i Parched corn was an article of food always taken on forest expeditions.

The distance covered by the marchers in the course of a day varied with the nature of the country. Perhaps the average was about ten miles of advancement. In midafternoon a part of the band increased its speed a little to find a camping-place, leaving the stock in care of others who brought it in an hour or so after the foremost had chosen a spot for the night's sojourn. Then each member of the expedition fell upon his appointed task. In an incredibly short time — so adept were they in such necessary duties — a snug shelter made from the limbs and foliage of trees was raised for the women and children; horses were relieved of their burdens and tethered; the stock was herded and put under guard; fires were kindled; water brought from a clear stream; huge slabs of venison were broiled on ramrods held over the hot coals; corn pones baked, and the day's labor was done. The feast was a royal one, few and simple though its ingredients were, for toil such as theirs and the air they breathed bred appetites whose mere possession was itself a luxury. People did not nibble at dainty luncheons and munch macaroons in those days; they devoured their food as a fireman throws coal into a furnace, and for the identical reason. What they ate was the fuel that carried them


Colum. Mad

34.-A timber fort. Used for the same purpose as a blockhouse, but designed to accommodate a greater number of persons. Such a structure was generally made in the shape of a hollow square, with various small buildings and a

watch-tower within. Showing the line of loopholes at shoulder heigbt.

onward. Man himself was the engine at that stage of travel.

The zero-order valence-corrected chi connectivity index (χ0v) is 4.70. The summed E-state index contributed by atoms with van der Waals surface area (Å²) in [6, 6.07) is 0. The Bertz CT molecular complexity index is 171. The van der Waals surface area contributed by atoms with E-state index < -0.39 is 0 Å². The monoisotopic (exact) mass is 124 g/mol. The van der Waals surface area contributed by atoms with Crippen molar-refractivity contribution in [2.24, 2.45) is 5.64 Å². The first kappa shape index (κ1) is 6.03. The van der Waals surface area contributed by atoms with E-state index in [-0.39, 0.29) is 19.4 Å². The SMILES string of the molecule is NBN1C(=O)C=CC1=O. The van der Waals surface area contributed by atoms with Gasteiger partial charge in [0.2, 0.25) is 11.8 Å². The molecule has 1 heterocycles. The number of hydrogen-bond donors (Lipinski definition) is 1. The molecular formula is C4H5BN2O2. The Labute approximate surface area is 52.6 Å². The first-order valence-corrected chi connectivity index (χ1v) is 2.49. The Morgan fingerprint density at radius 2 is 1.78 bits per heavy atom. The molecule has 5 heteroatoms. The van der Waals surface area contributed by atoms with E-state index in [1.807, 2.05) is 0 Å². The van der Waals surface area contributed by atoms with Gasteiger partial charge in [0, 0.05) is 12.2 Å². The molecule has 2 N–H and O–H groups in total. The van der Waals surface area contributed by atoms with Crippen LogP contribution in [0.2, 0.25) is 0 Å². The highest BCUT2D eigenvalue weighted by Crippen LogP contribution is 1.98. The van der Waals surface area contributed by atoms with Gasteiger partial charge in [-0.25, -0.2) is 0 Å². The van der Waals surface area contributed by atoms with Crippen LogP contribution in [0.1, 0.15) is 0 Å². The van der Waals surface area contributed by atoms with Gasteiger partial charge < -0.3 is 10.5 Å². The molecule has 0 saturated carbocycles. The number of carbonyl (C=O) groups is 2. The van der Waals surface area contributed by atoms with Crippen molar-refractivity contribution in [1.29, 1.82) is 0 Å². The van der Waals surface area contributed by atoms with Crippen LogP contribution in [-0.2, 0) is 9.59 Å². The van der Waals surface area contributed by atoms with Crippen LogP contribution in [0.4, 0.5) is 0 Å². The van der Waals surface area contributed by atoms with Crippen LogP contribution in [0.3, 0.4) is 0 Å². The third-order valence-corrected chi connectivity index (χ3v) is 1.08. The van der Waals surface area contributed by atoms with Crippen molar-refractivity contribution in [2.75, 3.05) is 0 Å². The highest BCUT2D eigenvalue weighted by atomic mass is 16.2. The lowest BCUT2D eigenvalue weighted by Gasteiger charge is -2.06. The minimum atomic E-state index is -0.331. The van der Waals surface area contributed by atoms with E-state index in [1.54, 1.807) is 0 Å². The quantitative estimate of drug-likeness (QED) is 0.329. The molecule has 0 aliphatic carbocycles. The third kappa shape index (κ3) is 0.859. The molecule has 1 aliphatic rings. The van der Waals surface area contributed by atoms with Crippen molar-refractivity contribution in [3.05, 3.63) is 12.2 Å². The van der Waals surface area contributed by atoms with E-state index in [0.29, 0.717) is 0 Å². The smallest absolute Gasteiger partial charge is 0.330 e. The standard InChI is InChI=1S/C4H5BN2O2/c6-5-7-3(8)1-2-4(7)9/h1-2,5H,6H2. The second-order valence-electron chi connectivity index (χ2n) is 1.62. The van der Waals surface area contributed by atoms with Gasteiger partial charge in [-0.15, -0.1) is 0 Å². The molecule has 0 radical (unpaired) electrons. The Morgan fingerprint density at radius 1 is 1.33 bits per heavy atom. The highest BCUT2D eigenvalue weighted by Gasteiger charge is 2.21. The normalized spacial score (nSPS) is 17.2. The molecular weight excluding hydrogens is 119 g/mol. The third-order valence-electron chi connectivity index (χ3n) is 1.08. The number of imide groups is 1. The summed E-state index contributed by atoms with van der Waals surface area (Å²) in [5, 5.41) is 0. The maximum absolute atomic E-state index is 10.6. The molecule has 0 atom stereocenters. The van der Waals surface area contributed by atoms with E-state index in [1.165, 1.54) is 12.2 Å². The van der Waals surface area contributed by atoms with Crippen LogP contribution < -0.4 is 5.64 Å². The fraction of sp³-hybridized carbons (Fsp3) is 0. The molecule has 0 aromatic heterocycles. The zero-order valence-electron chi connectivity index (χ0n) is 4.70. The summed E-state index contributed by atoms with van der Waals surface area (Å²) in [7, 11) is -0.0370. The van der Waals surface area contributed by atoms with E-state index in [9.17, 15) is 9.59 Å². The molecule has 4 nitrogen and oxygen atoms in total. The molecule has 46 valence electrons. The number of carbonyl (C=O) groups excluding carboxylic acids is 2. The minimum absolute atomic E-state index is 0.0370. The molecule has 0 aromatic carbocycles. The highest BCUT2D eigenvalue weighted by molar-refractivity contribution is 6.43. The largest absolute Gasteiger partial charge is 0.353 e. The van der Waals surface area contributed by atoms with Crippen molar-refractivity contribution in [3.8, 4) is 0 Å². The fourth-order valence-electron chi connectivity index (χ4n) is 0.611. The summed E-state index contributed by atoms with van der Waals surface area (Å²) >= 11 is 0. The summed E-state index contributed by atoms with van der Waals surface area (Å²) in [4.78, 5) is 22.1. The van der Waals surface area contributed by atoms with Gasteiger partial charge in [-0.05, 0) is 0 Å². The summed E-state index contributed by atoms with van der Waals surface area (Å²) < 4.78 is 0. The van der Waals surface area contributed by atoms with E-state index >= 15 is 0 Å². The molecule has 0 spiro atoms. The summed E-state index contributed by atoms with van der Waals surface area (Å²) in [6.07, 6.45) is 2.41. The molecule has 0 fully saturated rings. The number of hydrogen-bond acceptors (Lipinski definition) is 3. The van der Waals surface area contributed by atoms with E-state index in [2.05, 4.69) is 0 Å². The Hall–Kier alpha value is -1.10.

After the meal beside the camp-fire the petticoat and juvenile divisions of the wandering army disappeared beneath the lean-to. The leather-clad men stretched out their long legs around the blazing logs, lit their clay pipes and puffed big clouds of rank tobacco smoke up toward the stars until they fell asleep, while a few still figures, that almost blended with the shadows amid which they crouched, sat with rifles ready until another dawn separated the branches of the trees.

No direful happening befell Boone's people for two weeks, and their immunity from attack by Indians up to that time had gradually — perhaps to an extent imperceptible to themselves — resulted in a slackening of those methods by which danger of the sort was best to be avoided. At any rate, while they were approaching Cumberland Gap on October 6 the men who were driving the stock allowed themselves to fall behind the main body by five or six miles — which was too far — and while the two divisions of the party were so separated the rear body was surprised by a band of Cherokees, and six of its seven members were killed. Among those cut off was Boone's eldest boy, James, a fine young fellow of seventeen. The sound of the firing brought Boone and the rest back helter-skelter, but it was too late. This attack by the red men was significant of the attitude which the natives had long taken toward white movement along the whole border. They had previously allowed Boone and his small party of six to travel four hundred miles to the west, for on that occasion the whites were obviously hunters and did not, to the Indian mind, presage any general advance into or permanent occupancy of the terri